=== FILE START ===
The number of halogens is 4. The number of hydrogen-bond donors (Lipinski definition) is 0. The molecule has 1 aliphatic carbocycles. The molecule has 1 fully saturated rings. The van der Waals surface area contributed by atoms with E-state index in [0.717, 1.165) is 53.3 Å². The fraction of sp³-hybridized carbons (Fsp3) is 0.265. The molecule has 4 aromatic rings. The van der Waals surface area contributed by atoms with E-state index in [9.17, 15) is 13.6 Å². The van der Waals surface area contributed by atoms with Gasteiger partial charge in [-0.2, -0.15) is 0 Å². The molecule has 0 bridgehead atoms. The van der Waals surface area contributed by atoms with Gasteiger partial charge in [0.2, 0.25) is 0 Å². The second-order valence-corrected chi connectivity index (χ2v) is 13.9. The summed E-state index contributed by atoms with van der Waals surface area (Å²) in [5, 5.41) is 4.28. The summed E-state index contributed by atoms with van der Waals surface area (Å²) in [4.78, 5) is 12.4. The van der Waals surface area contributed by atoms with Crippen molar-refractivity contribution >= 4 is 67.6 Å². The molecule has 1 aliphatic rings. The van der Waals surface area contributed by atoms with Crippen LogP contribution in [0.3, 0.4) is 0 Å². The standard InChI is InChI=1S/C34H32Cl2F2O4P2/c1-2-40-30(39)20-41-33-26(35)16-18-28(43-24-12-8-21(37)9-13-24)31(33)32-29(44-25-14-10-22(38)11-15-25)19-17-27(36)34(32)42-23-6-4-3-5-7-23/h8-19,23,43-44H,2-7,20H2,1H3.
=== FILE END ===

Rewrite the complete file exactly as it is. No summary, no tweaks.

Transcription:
The number of halogens is 4. The number of hydrogen-bond donors (Lipinski definition) is 0. The molecule has 1 aliphatic carbocycles. The molecule has 1 fully saturated rings. The van der Waals surface area contributed by atoms with E-state index in [0.717, 1.165) is 53.3 Å². The fraction of sp³-hybridized carbons (Fsp3) is 0.265. The molecule has 4 aromatic rings. The van der Waals surface area contributed by atoms with E-state index in [9.17, 15) is 13.6 Å². The van der Waals surface area contributed by atoms with Gasteiger partial charge in [-0.2, -0.15) is 0 Å². The molecule has 0 bridgehead atoms. The van der Waals surface area contributed by atoms with Gasteiger partial charge in [0.2, 0.25) is 0 Å². The second-order valence-corrected chi connectivity index (χ2v) is 13.9. The summed E-state index contributed by atoms with van der Waals surface area (Å²) in [5, 5.41) is 4.28. The summed E-state index contributed by atoms with van der Waals surface area (Å²) in [4.78, 5) is 12.4. The van der Waals surface area contributed by atoms with Crippen molar-refractivity contribution >= 4 is 67.6 Å². The molecule has 1 aliphatic rings. The van der Waals surface area contributed by atoms with Crippen LogP contribution in [0.3, 0.4) is 0 Å². The standard InChI is InChI=1S/C34H32Cl2F2O4P2/c1-2-40-30(39)20-41-33-26(35)16-18-28(43-24-12-8-21(37)9-13-24)31(33)32-29(44-25-14-10-22(38)11-15-25)19-17-27(36)34(32)42-23-6-4-3-5-7-23/h8-19,23,43-44H,2-7,20H2,1H3.